Under the Authority of The United States. This is as important to understand as the word shall is. If Congress does not have the Authority to pass a certain act of legislation, it doesn't matter if The President signs it into "law", nor even if The Supreme Court upholds it as "law". If the authority was not either expressly granted, or implicitly granted, then that authority does not exist. This is why the 9th and 10th Amendments are so damn important.



posted on Aug, 4 2010 @ 12:34 AM
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I am going a quote from a policeman I read here on ATS
Your Rights End
When You Violate Mine!



posted on Aug, 4 2010 @ 12:44 AM
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reply to post by Jean Paul Zodeaux
 


HEY, JPZ, want to see something AWESOME?

Check this video out, a constituent SCHOOLING a tyrant on LAW.

PETE STARK: - The Federal Government can do most anything in this country -

To add my own postulate on slavery-Legal Slavery, right here in the United States of Hypocricy!



I would LIKE to add, the citizenry are going to make a difference, one way or the other.




posted on Aug, 4 2010 @ 12:48 AM
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reply to post by Gmoneycricket
 


That is an excellent supposition to the entire Constitution.

Rights are like a bubble that surround you.

Once your rights, encroach on another's, that is the DEFINING boundaries of your rights.

Do not harm another, and do not infringe on their ABSOLUTE rights of Life, Liberty or Property.

I hope you gave that LEO a star. Peace my fellow seeker of Freedom



posted on Aug, 4 2010 @ 12:52 AM
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reply to post by endisnighe
 


I saw this video. It is a video that underscores the astounding arrogance of legislatures today. It also gives me an opportunity to quote one of my favorite authors; Frederic Bastiat:


When law and force keep a man within the bounds of justice, they impose nothing upon him but a mere negation. They only oblige him to abstain from doing harm. They violate neither his personality, his liberty, nor his property. They only guard the personality, the liberty, the property of others. They hold themselves on the defensive; they defend the equal right of all. They fulfill a mission whose harmlessness is evident, whose utility is palpable, and whose legitimacy is not to be disputed. This is so true that, as a friend of mine once remarked to me, to say that the aim of the law is to cause justice to reign, is to use an expression which is not rigorously exact. It ought to be said, the aim of the law is to prevent injustice from reigning. In fact, it is not justice which has an existence of its own, it is injustice. The one results from the absence of the other.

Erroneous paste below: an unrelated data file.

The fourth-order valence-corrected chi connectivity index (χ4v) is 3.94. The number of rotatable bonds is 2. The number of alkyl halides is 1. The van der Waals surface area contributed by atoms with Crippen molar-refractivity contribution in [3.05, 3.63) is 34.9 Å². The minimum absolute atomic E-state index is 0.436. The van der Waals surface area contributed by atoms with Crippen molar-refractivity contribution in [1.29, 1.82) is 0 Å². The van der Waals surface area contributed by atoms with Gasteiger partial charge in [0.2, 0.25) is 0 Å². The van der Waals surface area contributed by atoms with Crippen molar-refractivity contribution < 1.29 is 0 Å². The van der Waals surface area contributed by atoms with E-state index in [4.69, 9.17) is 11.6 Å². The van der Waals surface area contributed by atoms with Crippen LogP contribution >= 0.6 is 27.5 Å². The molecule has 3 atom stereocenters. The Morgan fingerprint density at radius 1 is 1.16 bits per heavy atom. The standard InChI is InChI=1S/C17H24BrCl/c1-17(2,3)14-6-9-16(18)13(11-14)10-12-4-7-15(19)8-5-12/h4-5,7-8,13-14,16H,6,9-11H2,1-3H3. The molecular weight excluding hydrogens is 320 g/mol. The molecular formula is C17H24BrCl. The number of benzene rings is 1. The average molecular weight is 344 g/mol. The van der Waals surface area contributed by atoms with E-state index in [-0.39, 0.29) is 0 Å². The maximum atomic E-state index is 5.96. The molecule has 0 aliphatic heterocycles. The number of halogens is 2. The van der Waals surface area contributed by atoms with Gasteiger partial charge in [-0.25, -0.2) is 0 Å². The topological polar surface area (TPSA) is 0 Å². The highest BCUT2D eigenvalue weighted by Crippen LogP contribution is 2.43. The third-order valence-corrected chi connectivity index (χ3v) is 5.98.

Hopefully that full paragraph survived the new changes made with quoting external links, but here is the link to one of the most important documents ever written regarding the law, in my humble opinion:

mises.org...



posted on Aug, 4 2010 @ 12:58 AM
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Constitution is embraced by differing factions with their own interpretation. Deciding is the Supreme Court which wavers on the political edge of their protectorate.
All branches of the US Government has been corrupted. Right?
Even the elders of the country see that and they don't read ATS.

Interpretation is key to all and the House of Congress and The Senate of the United States all know well about interpretation. Being Lawyers they navigate these rocky waters with ease and you may say they are deceiving to us, but in fact they are being descriptively and deceptively correct.

I am sorry to say that the middle class and those , even college educated, are left out of the system. Graduates soon learn to be corrupt or select a personally satisfying job outside of their degree.